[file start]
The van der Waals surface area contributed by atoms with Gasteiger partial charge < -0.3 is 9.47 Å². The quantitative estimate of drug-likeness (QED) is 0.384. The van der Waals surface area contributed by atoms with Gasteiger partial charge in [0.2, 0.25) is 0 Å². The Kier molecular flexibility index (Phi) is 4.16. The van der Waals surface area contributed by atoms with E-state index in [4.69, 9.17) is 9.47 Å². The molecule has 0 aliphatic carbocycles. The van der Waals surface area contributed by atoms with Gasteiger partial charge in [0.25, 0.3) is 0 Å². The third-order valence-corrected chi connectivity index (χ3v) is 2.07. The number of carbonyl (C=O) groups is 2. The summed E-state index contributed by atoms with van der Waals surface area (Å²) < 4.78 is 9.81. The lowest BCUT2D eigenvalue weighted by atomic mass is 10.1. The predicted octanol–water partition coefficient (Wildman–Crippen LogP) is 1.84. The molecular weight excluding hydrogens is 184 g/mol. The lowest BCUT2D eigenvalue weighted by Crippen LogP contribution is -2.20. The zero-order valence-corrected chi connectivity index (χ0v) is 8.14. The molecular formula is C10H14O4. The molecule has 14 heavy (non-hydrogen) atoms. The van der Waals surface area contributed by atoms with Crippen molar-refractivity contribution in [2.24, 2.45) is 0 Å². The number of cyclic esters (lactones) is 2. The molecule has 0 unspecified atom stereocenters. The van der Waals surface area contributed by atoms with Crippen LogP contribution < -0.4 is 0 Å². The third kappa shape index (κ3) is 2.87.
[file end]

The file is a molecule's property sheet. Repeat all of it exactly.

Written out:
The van der Waals surface area contributed by atoms with Gasteiger partial charge < -0.3 is 9.47 Å². The quantitative estimate of drug-likeness (QED) is 0.384. The van der Waals surface area contributed by atoms with Gasteiger partial charge in [0.2, 0.25) is 0 Å². The Kier molecular flexibility index (Phi) is 4.16. The van der Waals surface area contributed by atoms with E-state index in [4.69, 9.17) is 9.47 Å². The molecule has 0 aliphatic carbocycles. The van der Waals surface area contributed by atoms with Gasteiger partial charge in [0.25, 0.3) is 0 Å². The third-order valence-corrected chi connectivity index (χ3v) is 2.07. The number of carbonyl (C=O) groups is 2. The summed E-state index contributed by atoms with van der Waals surface area (Å²) < 4.78 is 9.81. The lowest BCUT2D eigenvalue weighted by atomic mass is 10.1. The predicted octanol–water partition coefficient (Wildman–Crippen LogP) is 1.84. The molecular weight excluding hydrogens is 184 g/mol. The lowest BCUT2D eigenvalue weighted by Crippen LogP contribution is -2.20. The zero-order valence-corrected chi connectivity index (χ0v) is 8.14. The molecular formula is C10H14O4. The molecule has 14 heavy (non-hydrogen) atoms. The van der Waals surface area contributed by atoms with Crippen molar-refractivity contribution in [2.24, 2.45) is 0 Å². The number of cyclic esters (lactones) is 2. The molecule has 0 unspecified atom stereocenters. The van der Waals surface area contributed by atoms with Crippen LogP contribution < -0.4 is 0 Å². The third kappa shape index (κ3) is 2.87.